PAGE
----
Influence of Ramayana in Burma

Discussion in 'Ramayana' started by garry420, Feb 7, 2016.

  1. garry420

    garry420 Well-Known Member

    When and how Ramayana came to take pride of place in Myanmar's heart is one of academic debate. But the oral tradition of the Rama story can be traced as far back as the reign of King Anawrahta(A. D.1044-77 ) the founder of the first Myanmar Empire. In later periods there are ample archaeological, historical and literary evidence to show that Ramayana entered into Myanmar culture at an early date. At old Bagan is a Vishnu Temple known as Nat Hlaung Kyaung which is adorned with some stone figures of Rama and Parasu Rama. The Rama story is depicted in the Jataka series of terra-cotta plaques on the panels of Petlcik Pagoda in Bagan.

    In a stone inscription in the Mon language, King Kyanzittha (A.D.1084-1113 ) of Bagan dynasty proclaimed that in his previous existence he was a close relative of Rama of Ayodhya. Rama has been continuously present in the cultures of the post-Bagan periods. In all media of visual arts and all forms of literary art, Ramayana was the favorite theme. Contacts with neighboring countries with Hindu cultural influence such as Laos, Thailand and Malaysia further contributed to the development of Ramayana as the popular theme in Myanmar performing arts.

    In 1971 the Dance and Drama Division of the Department of Fine and Performing Arts, Ministry of Culture introduced a ballet type of Ramayana performance with brief narration between Acts, lasting less than three hours. It was a hit. The Myanmar Ramayana Ballet toured quite extensively both at home and abroad. Especially in Indonesia, Laos, Thailand, Malaysia and China it drew houseful crowds and it was acclaimed the best at Ramayana festivals.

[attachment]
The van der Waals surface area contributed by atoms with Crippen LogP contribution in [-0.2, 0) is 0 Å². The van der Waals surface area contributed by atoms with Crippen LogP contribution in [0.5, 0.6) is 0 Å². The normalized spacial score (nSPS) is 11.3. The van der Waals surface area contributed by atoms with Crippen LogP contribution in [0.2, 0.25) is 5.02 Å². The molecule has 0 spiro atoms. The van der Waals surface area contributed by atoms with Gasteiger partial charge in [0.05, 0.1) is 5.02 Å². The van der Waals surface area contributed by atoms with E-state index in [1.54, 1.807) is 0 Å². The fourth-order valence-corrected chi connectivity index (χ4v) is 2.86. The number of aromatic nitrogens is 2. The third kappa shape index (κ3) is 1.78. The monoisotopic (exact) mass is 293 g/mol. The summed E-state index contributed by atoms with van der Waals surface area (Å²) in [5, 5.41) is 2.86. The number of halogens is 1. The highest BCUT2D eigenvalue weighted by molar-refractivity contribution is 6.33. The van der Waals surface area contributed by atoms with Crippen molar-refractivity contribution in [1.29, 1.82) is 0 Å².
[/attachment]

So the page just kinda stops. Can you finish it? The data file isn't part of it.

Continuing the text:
Ramayan in Myanmar does share some features with the Thai version due to the conquest, but there are important differences, notably the absence of a Buddhist tone to the epic in spite of the fact that most people in Myanmar are followers of Buddhism. Myanmar is geographically closer to India and shares an eastern border with northeast India. This region is home to several tribal groups with Ramayana traditions of their own that differ from classical northern and eastern Indian literature. The rugged terrain, however, was not conducive to extensive cultural contact between tribal groups and court centers in Myanmar. Instead, there are interesting similarities between the 17th century Myanmar Yama Watthu and 19th century Maha Yama with Malay tradition. There are many novels, short stories and songs with the trappings of Ramayana.

    The Ramayana occupies pride of place in Myanmar's heart

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